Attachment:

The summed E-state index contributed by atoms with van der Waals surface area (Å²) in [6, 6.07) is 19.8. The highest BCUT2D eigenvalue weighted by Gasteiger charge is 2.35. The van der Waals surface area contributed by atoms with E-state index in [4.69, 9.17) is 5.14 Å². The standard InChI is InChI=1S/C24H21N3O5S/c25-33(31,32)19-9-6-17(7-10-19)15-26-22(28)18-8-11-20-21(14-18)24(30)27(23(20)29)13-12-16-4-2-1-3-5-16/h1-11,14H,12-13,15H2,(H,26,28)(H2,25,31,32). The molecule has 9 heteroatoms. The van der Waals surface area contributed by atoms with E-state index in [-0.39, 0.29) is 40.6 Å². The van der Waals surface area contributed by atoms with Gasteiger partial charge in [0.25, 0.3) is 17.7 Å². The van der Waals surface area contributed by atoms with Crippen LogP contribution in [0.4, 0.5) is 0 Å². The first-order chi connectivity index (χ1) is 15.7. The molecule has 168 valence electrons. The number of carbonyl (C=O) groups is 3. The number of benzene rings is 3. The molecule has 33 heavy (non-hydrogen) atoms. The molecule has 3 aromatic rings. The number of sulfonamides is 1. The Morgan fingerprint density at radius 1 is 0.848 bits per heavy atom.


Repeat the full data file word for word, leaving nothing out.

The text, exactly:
The summed E-state index contributed by atoms with van der Waals surface area (Å²) in [6, 6.07) is 19.8. The highest BCUT2D eigenvalue weighted by Gasteiger charge is 2.35. The van der Waals surface area contributed by atoms with E-state index in [4.69, 9.17) is 5.14 Å². The standard InChI is InChI=1S/C24H21N3O5S/c25-33(31,32)19-9-6-17(7-10-19)15-26-22(28)18-8-11-20-21(14-18)24(30)27(23(20)29)13-12-16-4-2-1-3-5-16/h1-11,14H,12-13,15H2,(H,26,28)(H2,25,31,32). The molecule has 9 heteroatoms. The van der Waals surface area contributed by atoms with E-state index in [-0.39, 0.29) is 40.6 Å². The van der Waals surface area contributed by atoms with Gasteiger partial charge in [0.25, 0.3) is 17.7 Å². The van der Waals surface area contributed by atoms with Crippen LogP contribution in [0.4, 0.5) is 0 Å². The first-order chi connectivity index (χ1) is 15.7. The molecule has 168 valence electrons. The number of carbonyl (C=O) groups is 3. The number of benzene rings is 3. The molecule has 33 heavy (non-hydrogen) atoms. The molecule has 3 aromatic rings. The number of sulfonamides is 1. The Morgan fingerprint density at radius 1 is 0.848 bits per heavy atom.